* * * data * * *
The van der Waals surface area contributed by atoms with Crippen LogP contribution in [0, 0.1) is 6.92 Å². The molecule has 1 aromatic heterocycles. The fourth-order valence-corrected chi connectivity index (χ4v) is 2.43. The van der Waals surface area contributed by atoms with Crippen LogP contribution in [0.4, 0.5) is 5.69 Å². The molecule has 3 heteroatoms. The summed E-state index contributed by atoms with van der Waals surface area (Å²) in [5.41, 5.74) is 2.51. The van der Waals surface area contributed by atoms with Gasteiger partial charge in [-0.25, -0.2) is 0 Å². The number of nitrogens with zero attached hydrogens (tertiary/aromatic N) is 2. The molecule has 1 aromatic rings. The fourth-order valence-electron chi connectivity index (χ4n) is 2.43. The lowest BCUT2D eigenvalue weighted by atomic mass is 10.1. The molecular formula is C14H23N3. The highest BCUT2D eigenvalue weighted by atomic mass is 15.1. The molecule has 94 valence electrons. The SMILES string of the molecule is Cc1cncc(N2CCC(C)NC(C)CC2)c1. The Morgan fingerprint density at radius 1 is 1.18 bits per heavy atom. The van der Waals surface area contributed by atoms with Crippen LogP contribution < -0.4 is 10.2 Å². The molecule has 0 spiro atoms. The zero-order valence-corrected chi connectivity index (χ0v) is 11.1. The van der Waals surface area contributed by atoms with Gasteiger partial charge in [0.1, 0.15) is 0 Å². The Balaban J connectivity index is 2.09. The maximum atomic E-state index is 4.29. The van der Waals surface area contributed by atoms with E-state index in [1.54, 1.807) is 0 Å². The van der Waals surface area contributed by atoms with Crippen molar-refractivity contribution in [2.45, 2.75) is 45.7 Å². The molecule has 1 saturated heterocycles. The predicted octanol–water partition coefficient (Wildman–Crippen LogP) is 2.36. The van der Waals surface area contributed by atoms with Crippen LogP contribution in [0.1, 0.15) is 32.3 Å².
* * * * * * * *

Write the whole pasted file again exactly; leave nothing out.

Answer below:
The van der Waals surface area contributed by atoms with Crippen LogP contribution in [0, 0.1) is 6.92 Å². The molecule has 1 aromatic heterocycles. The fourth-order valence-corrected chi connectivity index (χ4v) is 2.43. The van der Waals surface area contributed by atoms with Crippen LogP contribution in [0.4, 0.5) is 5.69 Å². The molecule has 3 heteroatoms. The summed E-state index contributed by atoms with van der Waals surface area (Å²) in [5.41, 5.74) is 2.51. The van der Waals surface area contributed by atoms with Gasteiger partial charge in [-0.25, -0.2) is 0 Å². The number of nitrogens with zero attached hydrogens (tertiary/aromatic N) is 2. The molecule has 1 aromatic rings. The fourth-order valence-electron chi connectivity index (χ4n) is 2.43. The lowest BCUT2D eigenvalue weighted by atomic mass is 10.1. The molecular formula is C14H23N3. The highest BCUT2D eigenvalue weighted by atomic mass is 15.1. The molecule has 94 valence electrons. The SMILES string of the molecule is Cc1cncc(N2CCC(C)NC(C)CC2)c1. The Morgan fingerprint density at radius 1 is 1.18 bits per heavy atom. The van der Waals surface area contributed by atoms with Crippen LogP contribution < -0.4 is 10.2 Å². The molecule has 0 spiro atoms. The zero-order valence-corrected chi connectivity index (χ0v) is 11.1. The van der Waals surface area contributed by atoms with Gasteiger partial charge in [0.1, 0.15) is 0 Å². The Balaban J connectivity index is 2.09. The maximum atomic E-state index is 4.29. The van der Waals surface area contributed by atoms with E-state index in [1.54, 1.807) is 0 Å². The van der Waals surface area contributed by atoms with Crippen molar-refractivity contribution in [2.45, 2.75) is 45.7 Å². The molecule has 1 saturated heterocycles. The predicted octanol–water partition coefficient (Wildman–Crippen LogP) is 2.36. The van der Waals surface area contributed by atoms with Crippen LogP contribution in [0.1, 0.15) is 32.3 Å².